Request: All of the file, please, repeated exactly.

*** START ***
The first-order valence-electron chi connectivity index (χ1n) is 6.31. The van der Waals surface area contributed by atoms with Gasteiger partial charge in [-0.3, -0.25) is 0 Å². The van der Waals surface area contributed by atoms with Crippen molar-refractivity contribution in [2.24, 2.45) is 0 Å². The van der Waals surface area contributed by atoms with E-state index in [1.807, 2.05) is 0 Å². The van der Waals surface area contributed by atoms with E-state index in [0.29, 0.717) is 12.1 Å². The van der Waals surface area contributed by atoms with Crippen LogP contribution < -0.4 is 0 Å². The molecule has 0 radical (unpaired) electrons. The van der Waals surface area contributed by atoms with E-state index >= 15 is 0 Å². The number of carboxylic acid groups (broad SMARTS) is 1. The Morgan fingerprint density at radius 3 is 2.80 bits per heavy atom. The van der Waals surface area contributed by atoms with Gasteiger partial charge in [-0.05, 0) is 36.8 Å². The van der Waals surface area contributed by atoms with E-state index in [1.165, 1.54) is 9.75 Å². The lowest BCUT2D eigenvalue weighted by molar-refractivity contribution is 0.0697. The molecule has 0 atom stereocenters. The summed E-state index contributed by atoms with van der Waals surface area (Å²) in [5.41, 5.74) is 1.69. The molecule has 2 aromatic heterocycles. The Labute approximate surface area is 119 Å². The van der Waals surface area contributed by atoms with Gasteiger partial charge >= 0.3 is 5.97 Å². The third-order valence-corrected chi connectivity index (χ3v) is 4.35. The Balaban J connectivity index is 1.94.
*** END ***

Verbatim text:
The first-order valence-electron chi connectivity index (χ1n) is 6.31. The van der Waals surface area contributed by atoms with Gasteiger partial charge in [-0.3, -0.25) is 0 Å². The van der Waals surface area contributed by atoms with Crippen molar-refractivity contribution in [2.24, 2.45) is 0 Å². The van der Waals surface area contributed by atoms with E-state index in [1.807, 2.05) is 0 Å². The van der Waals surface area contributed by atoms with E-state index in [0.29, 0.717) is 12.1 Å². The van der Waals surface area contributed by atoms with Crippen LogP contribution < -0.4 is 0 Å². The molecule has 0 radical (unpaired) electrons. The van der Waals surface area contributed by atoms with E-state index >= 15 is 0 Å². The number of carboxylic acid groups (broad SMARTS) is 1. The Morgan fingerprint density at radius 3 is 2.80 bits per heavy atom. The van der Waals surface area contributed by atoms with Gasteiger partial charge in [-0.05, 0) is 36.8 Å². The van der Waals surface area contributed by atoms with E-state index in [1.165, 1.54) is 9.75 Å². The lowest BCUT2D eigenvalue weighted by molar-refractivity contribution is 0.0697. The molecule has 0 atom stereocenters. The summed E-state index contributed by atoms with van der Waals surface area (Å²) in [5.41, 5.74) is 1.69. The molecule has 2 aromatic heterocycles. The Labute approximate surface area is 119 Å². The van der Waals surface area contributed by atoms with Gasteiger partial charge >= 0.3 is 5.97 Å². The third-order valence-corrected chi connectivity index (χ3v) is 4.35. The Balaban J connectivity index is 1.94.